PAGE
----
Although no longer all encompassing, confidentiality remains one of the cornerstones of the therapeutic relationship (Remley & Herlihy, 2001). Clients need to be educated about confidentiality, privileged communication, and privacy to ensure trust in the therapeutic relationship (Corey, Corey, & Callanan, 1998). One of the best ways to accomplish this is through the process of informed consent. Bednar, Bednar, Lambert, and Waite (1991) stated that it is essential for clients to understand the treatment that will be provided to them and to give their consent voluntarily and that it is the responsibility of the therapist to assess the level of the client's understanding and to make sure the choice to enter counseling was made freely. The limits of confidentiality are an important element of any informed consent.

Clients need to be aware that confidentiality and privilege belong to them, not the therapist. As such, clients have the right to waive their privacy. Clients may ask a therapist to release information regarding the therapeutic relationship to third parties (Remley & Herlihy, 2001). According to Knapp and VandeCreek (1987), clients may also implicitly waive privilege and confidentiality if they file a lawsuit or malpractice suit against a professional.

Duty to Warn
The most well-known limit to confidentiality—but one that still needs to be explained to clients—is that the therapist may decide to break confidentiality in cases where the client makes threats to harm others. In 1974, the California Supreme Court ruled in the Tarasoff case that a psychotherapist has a duty to warn third parties who have been threatened by a client being seen in therapy (Felthous, 1989). In 1976, the court issued a different holding that resulted in a broader, more robust announcement. The court held that the therapist's duty was to protect the intended victim, rather than to warn (Bednar et al., 1991). Although the Tarasoff doctrine only applies in the state of California, many states have adopted similar laws, and therapists must have knowledge of their current state laws (Knapp & VandeCreek, 1993).

Similarly, although there may be no legal duty to do so in a particular state, therapists have an ethical duty to protect clients who may be a harm to themselves due to mental illness. In terms of preventing harm, Furrow (1980) discussed the duty to prevent suicide in a hospital, the duty to control dangerous conduct, and the duty to protect. A therapist must exercise reasonable care to prevent foreseeable harm or danger that may result from a client's mental or physical incapacity (Furrow, 1980). The courts have upheld that an additional duty to protect a client is established when the client is a danger to themself (Bongar, 1991). The duty to protect has been upheld by the courts many times for clients who were hospitalized (Bongar, Maris, Berman, & Litman, 1992). It has been more difficult to hold a therapist responsible for the actions of an outpatient client (Furrow, 1980).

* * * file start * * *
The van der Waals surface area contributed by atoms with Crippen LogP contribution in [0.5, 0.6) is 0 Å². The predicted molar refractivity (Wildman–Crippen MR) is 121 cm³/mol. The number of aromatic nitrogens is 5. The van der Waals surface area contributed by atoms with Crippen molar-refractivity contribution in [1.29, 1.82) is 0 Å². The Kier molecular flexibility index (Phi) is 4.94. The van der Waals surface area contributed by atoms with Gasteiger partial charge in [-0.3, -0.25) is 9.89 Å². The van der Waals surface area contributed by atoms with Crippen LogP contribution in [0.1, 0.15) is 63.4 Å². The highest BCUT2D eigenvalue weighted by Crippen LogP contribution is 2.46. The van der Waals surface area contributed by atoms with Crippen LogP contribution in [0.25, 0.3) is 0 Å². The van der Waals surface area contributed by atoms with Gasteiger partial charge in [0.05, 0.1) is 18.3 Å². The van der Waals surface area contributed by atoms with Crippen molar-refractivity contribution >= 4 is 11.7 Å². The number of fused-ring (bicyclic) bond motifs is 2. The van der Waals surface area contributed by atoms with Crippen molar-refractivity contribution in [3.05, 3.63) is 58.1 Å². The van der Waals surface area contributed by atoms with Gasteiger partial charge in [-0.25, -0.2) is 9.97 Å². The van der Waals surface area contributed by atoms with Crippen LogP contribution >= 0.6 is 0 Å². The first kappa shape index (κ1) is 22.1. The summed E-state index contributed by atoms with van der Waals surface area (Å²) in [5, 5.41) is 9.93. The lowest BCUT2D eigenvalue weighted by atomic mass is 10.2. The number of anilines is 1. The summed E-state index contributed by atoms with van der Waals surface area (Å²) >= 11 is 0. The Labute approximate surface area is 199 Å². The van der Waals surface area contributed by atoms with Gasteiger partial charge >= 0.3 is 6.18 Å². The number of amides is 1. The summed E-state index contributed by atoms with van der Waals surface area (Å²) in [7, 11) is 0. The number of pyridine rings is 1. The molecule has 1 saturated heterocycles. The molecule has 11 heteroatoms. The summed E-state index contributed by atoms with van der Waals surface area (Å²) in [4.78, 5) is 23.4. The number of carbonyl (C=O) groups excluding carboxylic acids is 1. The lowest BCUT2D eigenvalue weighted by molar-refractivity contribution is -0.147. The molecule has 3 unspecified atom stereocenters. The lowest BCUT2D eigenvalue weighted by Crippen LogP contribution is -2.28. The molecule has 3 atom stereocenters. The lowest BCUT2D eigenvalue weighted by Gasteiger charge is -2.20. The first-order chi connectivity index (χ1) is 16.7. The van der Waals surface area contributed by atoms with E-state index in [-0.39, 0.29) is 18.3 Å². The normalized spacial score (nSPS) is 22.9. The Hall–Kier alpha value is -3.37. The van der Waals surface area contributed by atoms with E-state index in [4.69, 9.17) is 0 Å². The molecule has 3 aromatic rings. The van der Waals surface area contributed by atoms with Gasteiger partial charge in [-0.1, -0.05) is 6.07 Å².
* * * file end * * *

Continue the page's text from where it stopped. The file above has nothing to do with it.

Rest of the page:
In addition, there are instances when the therapist may need to share client information with others. In these instances, Remley and Herlihy (2001) suggested that the "umbrella" of confidentiality be extended to cover other people. Potentially, clerical staff and other employees may handle confidential client information. In these cases, the therapist is responsible for any breaches of confidentiality that may take place. In some cases, therapists may need to consult with fellow colleagues or experts in a particular area. Although this potentially can be accomplished without revealing client identity, there may be times when providing such information is unavoidable. In these situations, it would be wise for the therapist to inform the client (Remley & Herlihy, 2001). A final instance where confidential client information is shared is when the therapist is working under supervision. One difference is that in this situation the client's identity cannot be concealed (Corey et al., 1998). Therapists in training have an ethical obligation to disclose to clients that they will be working under supervision and that confidentiality is limited (Remley & Herlihy, 2001).
- Werth, James, Burke, Caroline, & Rebekah Bardash. Confidentiality in end-of-life and after-death situations. Ethics & Behavior. Jul 2002. Vol. 12; Issue 3.

Ethical Decision Making, Therapeutic Boundaries, and Communicating
Using Online Technology and Cellular

- Yonan, Jesay. Ethical Decision Making, Therapeutic Boundaries, and Communicating Using Online Technology and Cellular Phones. Canadian Journal of Counselling and Psychotherapy, 2011, Vol. 45 No. 4, Pages 307–326.

Personal Reflection Exercise #1
The preceding section contained information about the limits of confidentiality.  Write three case study examples regarding how you might use the content of this section in your practice.

Peer-Reviewed Journal Article References:
Moss, L. S. (2017). Collaboration, confidentiality, and care. Psychological Services, 14(4), 443–450.

Nielsen, B. A. (2015). Confidentiality and electronic health records: Keeping up with advances in technology and expectations for access. Clinical Practice in Pediatric Psychology, 3(2), 175–178. 

Ware, J. N., & Dillman Taylor, D. (2014). Concerns about confidentiality: The application of ethical decision-making within group play therapy. International Journal of Play Therapy, 23(3), 173–186.

Clients need to be educated about confidentiality, privileged communication, and privacy to ensure trust in the therapeutic relationship. What is one of the best ways to accomplish this? To select and enter your answer go to Ethics CEU Test.